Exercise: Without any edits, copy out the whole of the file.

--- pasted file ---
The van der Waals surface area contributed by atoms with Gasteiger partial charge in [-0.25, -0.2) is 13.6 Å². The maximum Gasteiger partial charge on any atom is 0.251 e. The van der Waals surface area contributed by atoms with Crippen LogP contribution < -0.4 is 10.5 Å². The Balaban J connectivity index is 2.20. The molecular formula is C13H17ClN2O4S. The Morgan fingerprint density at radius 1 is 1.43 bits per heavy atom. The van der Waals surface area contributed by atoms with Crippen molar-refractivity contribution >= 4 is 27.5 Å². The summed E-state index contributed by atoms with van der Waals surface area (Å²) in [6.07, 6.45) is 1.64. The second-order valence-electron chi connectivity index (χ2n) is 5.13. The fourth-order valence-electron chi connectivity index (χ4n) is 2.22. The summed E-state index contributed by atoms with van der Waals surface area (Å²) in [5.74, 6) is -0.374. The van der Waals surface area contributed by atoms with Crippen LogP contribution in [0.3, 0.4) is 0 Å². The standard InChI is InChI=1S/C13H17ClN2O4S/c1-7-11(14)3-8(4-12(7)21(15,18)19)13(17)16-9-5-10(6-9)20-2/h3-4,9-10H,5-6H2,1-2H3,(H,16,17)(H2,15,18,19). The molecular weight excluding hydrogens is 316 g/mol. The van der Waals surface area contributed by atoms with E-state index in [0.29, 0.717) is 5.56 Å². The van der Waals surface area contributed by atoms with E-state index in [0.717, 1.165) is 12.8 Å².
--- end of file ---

The van der Waals surface area contributed by atoms with Gasteiger partial charge in [-0.25, -0.2) is 13.6 Å². The maximum Gasteiger partial charge on any atom is 0.251 e. The van der Waals surface area contributed by atoms with Crippen LogP contribution < -0.4 is 10.5 Å². The Balaban J connectivity index is 2.20. The molecular formula is C13H17ClN2O4S. The Morgan fingerprint density at radius 1 is 1.43 bits per heavy atom. The van der Waals surface area contributed by atoms with Crippen molar-refractivity contribution >= 4 is 27.5 Å². The summed E-state index contributed by atoms with van der Waals surface area (Å²) in [6.07, 6.45) is 1.64. The second-order valence-electron chi connectivity index (χ2n) is 5.13. The fourth-order valence-electron chi connectivity index (χ4n) is 2.22. The summed E-state index contributed by atoms with van der Waals surface area (Å²) in [5.74, 6) is -0.374. The van der Waals surface area contributed by atoms with Crippen LogP contribution in [0.3, 0.4) is 0 Å². The standard InChI is InChI=1S/C13H17ClN2O4S/c1-7-11(14)3-8(4-12(7)21(15,18)19)13(17)16-9-5-10(6-9)20-2/h3-4,9-10H,5-6H2,1-2H3,(H,16,17)(H2,15,18,19). The molecular weight excluding hydrogens is 316 g/mol. The van der Waals surface area contributed by atoms with E-state index in [0.29, 0.717) is 5.56 Å². The van der Waals surface area contributed by atoms with E-state index in [0.717, 1.165) is 12.8 Å².